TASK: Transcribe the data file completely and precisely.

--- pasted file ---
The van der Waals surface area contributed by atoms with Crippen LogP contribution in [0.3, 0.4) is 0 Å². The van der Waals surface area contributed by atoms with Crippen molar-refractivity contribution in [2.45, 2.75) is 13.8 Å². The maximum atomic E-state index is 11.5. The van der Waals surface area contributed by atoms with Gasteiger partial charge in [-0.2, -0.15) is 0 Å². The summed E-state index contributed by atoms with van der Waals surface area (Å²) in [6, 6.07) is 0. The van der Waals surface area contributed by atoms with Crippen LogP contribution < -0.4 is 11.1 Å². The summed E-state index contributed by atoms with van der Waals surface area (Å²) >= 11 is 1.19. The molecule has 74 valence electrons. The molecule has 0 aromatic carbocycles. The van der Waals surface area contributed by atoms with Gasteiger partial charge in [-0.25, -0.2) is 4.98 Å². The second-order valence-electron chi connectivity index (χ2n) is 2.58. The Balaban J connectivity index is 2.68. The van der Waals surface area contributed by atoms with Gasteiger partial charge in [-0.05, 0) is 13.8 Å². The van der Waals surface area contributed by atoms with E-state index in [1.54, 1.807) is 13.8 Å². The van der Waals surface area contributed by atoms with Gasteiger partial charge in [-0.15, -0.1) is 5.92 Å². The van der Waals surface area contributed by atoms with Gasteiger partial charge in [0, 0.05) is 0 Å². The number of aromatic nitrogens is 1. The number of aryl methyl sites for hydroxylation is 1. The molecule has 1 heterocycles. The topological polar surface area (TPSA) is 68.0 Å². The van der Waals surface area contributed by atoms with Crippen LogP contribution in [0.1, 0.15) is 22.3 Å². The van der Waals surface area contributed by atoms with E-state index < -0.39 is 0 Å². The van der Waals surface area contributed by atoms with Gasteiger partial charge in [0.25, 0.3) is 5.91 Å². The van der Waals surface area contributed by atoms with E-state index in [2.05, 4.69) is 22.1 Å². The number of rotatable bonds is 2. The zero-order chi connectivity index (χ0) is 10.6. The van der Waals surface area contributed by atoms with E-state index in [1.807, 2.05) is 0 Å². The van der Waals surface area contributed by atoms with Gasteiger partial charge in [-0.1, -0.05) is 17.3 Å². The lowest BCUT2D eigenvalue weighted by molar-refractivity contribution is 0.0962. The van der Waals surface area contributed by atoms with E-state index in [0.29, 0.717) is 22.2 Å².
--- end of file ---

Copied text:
The van der Waals surface area contributed by atoms with Crippen LogP contribution in [0.3, 0.4) is 0 Å². The van der Waals surface area contributed by atoms with Crippen molar-refractivity contribution in [2.45, 2.75) is 13.8 Å². The maximum atomic E-state index is 11.5. The van der Waals surface area contributed by atoms with Gasteiger partial charge in [-0.2, -0.15) is 0 Å². The summed E-state index contributed by atoms with van der Waals surface area (Å²) in [6, 6.07) is 0. The van der Waals surface area contributed by atoms with Crippen LogP contribution < -0.4 is 11.1 Å². The summed E-state index contributed by atoms with van der Waals surface area (Å²) >= 11 is 1.19. The molecule has 74 valence electrons. The molecule has 0 aromatic carbocycles. The van der Waals surface area contributed by atoms with Gasteiger partial charge in [-0.25, -0.2) is 4.98 Å². The second-order valence-electron chi connectivity index (χ2n) is 2.58. The Balaban J connectivity index is 2.68. The van der Waals surface area contributed by atoms with Gasteiger partial charge in [-0.05, 0) is 13.8 Å². The van der Waals surface area contributed by atoms with E-state index in [1.54, 1.807) is 13.8 Å². The van der Waals surface area contributed by atoms with Gasteiger partial charge in [-0.15, -0.1) is 5.92 Å². The van der Waals surface area contributed by atoms with Gasteiger partial charge in [0, 0.05) is 0 Å². The number of aromatic nitrogens is 1. The number of aryl methyl sites for hydroxylation is 1. The molecule has 1 heterocycles. The topological polar surface area (TPSA) is 68.0 Å². The van der Waals surface area contributed by atoms with Crippen LogP contribution in [0.1, 0.15) is 22.3 Å². The van der Waals surface area contributed by atoms with E-state index < -0.39 is 0 Å². The van der Waals surface area contributed by atoms with Gasteiger partial charge in [0.25, 0.3) is 5.91 Å². The van der Waals surface area contributed by atoms with E-state index in [2.05, 4.69) is 22.1 Å². The number of rotatable bonds is 2. The zero-order chi connectivity index (χ0) is 10.6. The van der Waals surface area contributed by atoms with E-state index in [1.807, 2.05) is 0 Å². The van der Waals surface area contributed by atoms with Gasteiger partial charge in [-0.1, -0.05) is 17.3 Å². The lowest BCUT2D eigenvalue weighted by molar-refractivity contribution is 0.0962. The van der Waals surface area contributed by atoms with E-state index in [0.29, 0.717) is 22.2 Å².